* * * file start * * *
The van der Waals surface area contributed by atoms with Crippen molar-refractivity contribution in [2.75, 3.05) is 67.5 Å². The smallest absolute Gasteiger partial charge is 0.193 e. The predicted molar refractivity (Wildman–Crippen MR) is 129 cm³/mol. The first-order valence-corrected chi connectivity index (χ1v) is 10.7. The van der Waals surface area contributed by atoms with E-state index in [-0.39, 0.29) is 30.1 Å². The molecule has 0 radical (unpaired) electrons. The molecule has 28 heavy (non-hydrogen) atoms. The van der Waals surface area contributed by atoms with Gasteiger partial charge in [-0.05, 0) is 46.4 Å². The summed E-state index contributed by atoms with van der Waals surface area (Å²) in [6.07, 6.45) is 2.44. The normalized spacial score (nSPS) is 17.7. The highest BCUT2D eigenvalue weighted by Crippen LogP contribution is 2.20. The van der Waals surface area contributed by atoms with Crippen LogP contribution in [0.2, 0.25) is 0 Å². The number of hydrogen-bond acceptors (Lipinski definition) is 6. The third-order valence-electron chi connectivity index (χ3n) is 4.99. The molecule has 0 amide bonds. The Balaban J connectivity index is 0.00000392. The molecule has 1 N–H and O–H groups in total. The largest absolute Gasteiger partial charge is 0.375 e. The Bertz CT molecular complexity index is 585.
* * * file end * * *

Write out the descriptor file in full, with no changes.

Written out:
The van der Waals surface area contributed by atoms with Crippen molar-refractivity contribution in [2.75, 3.05) is 67.5 Å². The smallest absolute Gasteiger partial charge is 0.193 e. The predicted molar refractivity (Wildman–Crippen MR) is 129 cm³/mol. The first-order valence-corrected chi connectivity index (χ1v) is 10.7. The van der Waals surface area contributed by atoms with E-state index in [-0.39, 0.29) is 30.1 Å². The molecule has 0 radical (unpaired) electrons. The molecule has 28 heavy (non-hydrogen) atoms. The van der Waals surface area contributed by atoms with Gasteiger partial charge in [-0.05, 0) is 46.4 Å². The summed E-state index contributed by atoms with van der Waals surface area (Å²) in [6.07, 6.45) is 2.44. The normalized spacial score (nSPS) is 17.7. The highest BCUT2D eigenvalue weighted by Crippen LogP contribution is 2.20. The van der Waals surface area contributed by atoms with Crippen LogP contribution in [0.2, 0.25) is 0 Å². The number of hydrogen-bond acceptors (Lipinski definition) is 6. The third-order valence-electron chi connectivity index (χ3n) is 4.99. The molecule has 0 amide bonds. The Balaban J connectivity index is 0.00000392. The molecule has 1 N–H and O–H groups in total. The largest absolute Gasteiger partial charge is 0.375 e. The Bertz CT molecular complexity index is 585.